One solution would be to limit access to I/O ports to what each piece of code needs. For example, only allow the video driver to access I/O ports associated with the video card, only allow a disk driver to access I/O ports associated with the disk controller, only allow a serial port driver to access I/O ports associated with the serial ports, etc.

This would solve all "I/O port access vulnerabilities", and is fairly common practice for micro-kernels. Most monolithic kernel developers would consider it "bad for performance" though... :-)

Reply Score: 1

RE: Whose idea was SMM mode?
by Soulbender on Fri 12th May 2006 08:31 UTC
Soulbender
Member since:
2005-08-18

"Don't blame the X Server."

Yeah, clearly we shouldnt blame a userland process for requiring direct hardware access and we sure shouldnt listen to Loic when he says it's not a hardware bug.

Reply Score: 1

it is hardware/software mixture
by growchie on Fri 12th May 2006 09:14 UTC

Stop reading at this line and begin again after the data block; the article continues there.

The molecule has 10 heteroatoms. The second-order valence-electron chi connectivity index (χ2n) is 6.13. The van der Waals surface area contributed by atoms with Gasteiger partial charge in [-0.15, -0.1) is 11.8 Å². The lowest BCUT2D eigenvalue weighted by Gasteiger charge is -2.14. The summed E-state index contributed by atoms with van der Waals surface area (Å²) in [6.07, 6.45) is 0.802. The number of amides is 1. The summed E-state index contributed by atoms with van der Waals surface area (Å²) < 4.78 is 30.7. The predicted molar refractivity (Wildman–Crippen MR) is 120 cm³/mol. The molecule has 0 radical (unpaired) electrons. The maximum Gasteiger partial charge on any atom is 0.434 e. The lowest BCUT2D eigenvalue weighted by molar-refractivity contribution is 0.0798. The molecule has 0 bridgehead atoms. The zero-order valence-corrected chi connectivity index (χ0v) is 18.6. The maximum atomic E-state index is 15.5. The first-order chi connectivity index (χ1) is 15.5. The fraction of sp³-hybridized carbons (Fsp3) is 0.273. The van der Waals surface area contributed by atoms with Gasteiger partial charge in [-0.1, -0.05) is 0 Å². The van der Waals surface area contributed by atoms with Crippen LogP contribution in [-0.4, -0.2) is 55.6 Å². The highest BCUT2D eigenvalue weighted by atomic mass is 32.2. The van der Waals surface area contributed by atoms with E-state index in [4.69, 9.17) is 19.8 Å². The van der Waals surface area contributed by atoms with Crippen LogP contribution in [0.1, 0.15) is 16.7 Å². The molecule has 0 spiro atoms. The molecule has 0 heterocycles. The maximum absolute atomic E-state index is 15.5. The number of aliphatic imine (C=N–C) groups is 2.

growchie
Member since:
2005-07-07

"This way, the SMRAM address range is in conflict with the legacy video RAM range. So what happens is that if the CPU is running in protected mode, all accesses to the SMRAM range are forwarded by the chipset to the display adapter."
Hardware for allowing legacy conflicts, software for not using the resource the secure way. There is nothing the OS could do to prevent this. Its the X server guys who have to watch out for bugs.
But hey they say you need exact chipset->bios combination so for me this exploit is more theoretical and it is wrong to assume that it affects all PC in the world.
Good reading though.

Reply Score: 1